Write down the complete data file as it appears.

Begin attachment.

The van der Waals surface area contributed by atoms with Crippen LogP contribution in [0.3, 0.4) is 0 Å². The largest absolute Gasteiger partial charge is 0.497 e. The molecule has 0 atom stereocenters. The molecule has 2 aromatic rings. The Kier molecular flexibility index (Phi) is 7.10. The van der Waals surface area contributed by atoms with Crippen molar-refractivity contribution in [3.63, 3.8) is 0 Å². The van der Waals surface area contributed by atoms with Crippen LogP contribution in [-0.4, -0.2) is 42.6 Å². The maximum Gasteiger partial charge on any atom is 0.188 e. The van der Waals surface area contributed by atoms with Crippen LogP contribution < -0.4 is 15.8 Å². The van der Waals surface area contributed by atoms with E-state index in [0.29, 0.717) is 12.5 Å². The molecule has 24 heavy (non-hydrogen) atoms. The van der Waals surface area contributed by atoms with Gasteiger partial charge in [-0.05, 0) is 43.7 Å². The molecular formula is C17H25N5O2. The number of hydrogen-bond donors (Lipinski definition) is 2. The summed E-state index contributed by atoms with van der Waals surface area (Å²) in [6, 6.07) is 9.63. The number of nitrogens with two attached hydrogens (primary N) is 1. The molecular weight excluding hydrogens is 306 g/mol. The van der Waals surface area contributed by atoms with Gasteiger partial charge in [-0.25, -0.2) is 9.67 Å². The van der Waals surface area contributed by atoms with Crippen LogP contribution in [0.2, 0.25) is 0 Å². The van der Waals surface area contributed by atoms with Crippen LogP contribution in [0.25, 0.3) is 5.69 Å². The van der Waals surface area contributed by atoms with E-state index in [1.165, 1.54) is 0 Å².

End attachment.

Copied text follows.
The van der Waals surface area contributed by atoms with Crippen LogP contribution in [0.3, 0.4) is 0 Å². The largest absolute Gasteiger partial charge is 0.497 e. The molecule has 0 atom stereocenters. The molecule has 2 aromatic rings. The Kier molecular flexibility index (Phi) is 7.10. The van der Waals surface area contributed by atoms with Crippen molar-refractivity contribution in [3.63, 3.8) is 0 Å². The van der Waals surface area contributed by atoms with Crippen LogP contribution in [-0.4, -0.2) is 42.6 Å². The maximum Gasteiger partial charge on any atom is 0.188 e. The van der Waals surface area contributed by atoms with Crippen LogP contribution < -0.4 is 15.8 Å². The van der Waals surface area contributed by atoms with E-state index in [0.29, 0.717) is 12.5 Å². The molecule has 24 heavy (non-hydrogen) atoms. The van der Waals surface area contributed by atoms with Gasteiger partial charge in [-0.05, 0) is 43.7 Å². The molecular formula is C17H25N5O2. The number of hydrogen-bond donors (Lipinski definition) is 2. The summed E-state index contributed by atoms with van der Waals surface area (Å²) in [6, 6.07) is 9.63. The number of nitrogens with two attached hydrogens (primary N) is 1. The molecular weight excluding hydrogens is 306 g/mol. The van der Waals surface area contributed by atoms with Gasteiger partial charge in [-0.25, -0.2) is 9.67 Å². The van der Waals surface area contributed by atoms with Crippen LogP contribution in [0.2, 0.25) is 0 Å². The van der Waals surface area contributed by atoms with Crippen LogP contribution in [0.25, 0.3) is 5.69 Å². The van der Waals surface area contributed by atoms with E-state index in [1.165, 1.54) is 0 Å².